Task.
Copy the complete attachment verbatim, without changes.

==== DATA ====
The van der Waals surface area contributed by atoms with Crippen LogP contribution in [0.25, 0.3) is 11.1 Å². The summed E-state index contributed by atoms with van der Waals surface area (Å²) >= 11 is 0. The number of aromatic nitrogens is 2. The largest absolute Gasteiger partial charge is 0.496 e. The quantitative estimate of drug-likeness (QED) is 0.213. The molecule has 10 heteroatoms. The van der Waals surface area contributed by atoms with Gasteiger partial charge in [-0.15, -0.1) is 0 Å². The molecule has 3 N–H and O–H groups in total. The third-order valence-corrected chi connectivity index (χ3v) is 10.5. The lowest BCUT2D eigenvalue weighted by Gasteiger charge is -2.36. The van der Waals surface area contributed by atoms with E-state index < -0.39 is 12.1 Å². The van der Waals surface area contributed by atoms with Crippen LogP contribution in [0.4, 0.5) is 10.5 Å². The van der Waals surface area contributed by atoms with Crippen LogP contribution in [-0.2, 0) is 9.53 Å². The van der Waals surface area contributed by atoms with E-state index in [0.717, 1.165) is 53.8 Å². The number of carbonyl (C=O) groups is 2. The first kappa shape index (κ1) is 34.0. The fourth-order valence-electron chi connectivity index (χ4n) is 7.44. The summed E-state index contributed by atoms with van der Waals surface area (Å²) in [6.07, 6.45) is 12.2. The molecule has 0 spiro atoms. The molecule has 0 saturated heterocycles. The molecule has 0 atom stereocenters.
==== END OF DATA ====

The van der Waals surface area contributed by atoms with Crippen LogP contribution in [0.25, 0.3) is 11.1 Å². The summed E-state index contributed by atoms with van der Waals surface area (Å²) >= 11 is 0. The number of aromatic nitrogens is 2. The largest absolute Gasteiger partial charge is 0.496 e. The quantitative estimate of drug-likeness (QED) is 0.213. The molecule has 10 heteroatoms. The van der Waals surface area contributed by atoms with Gasteiger partial charge in [-0.15, -0.1) is 0 Å². The molecule has 3 N–H and O–H groups in total. The third-order valence-corrected chi connectivity index (χ3v) is 10.5. The lowest BCUT2D eigenvalue weighted by Gasteiger charge is -2.36. The van der Waals surface area contributed by atoms with E-state index < -0.39 is 12.1 Å². The van der Waals surface area contributed by atoms with Crippen LogP contribution in [0.4, 0.5) is 10.5 Å². The van der Waals surface area contributed by atoms with Crippen LogP contribution in [-0.2, 0) is 9.53 Å². The van der Waals surface area contributed by atoms with E-state index in [0.717, 1.165) is 53.8 Å². The number of carbonyl (C=O) groups is 2. The first kappa shape index (κ1) is 34.0. The fourth-order valence-electron chi connectivity index (χ4n) is 7.44. The summed E-state index contributed by atoms with van der Waals surface area (Å²) in [6.07, 6.45) is 12.2. The molecule has 0 spiro atoms. The molecule has 0 saturated heterocycles. The molecule has 0 atom stereocenters.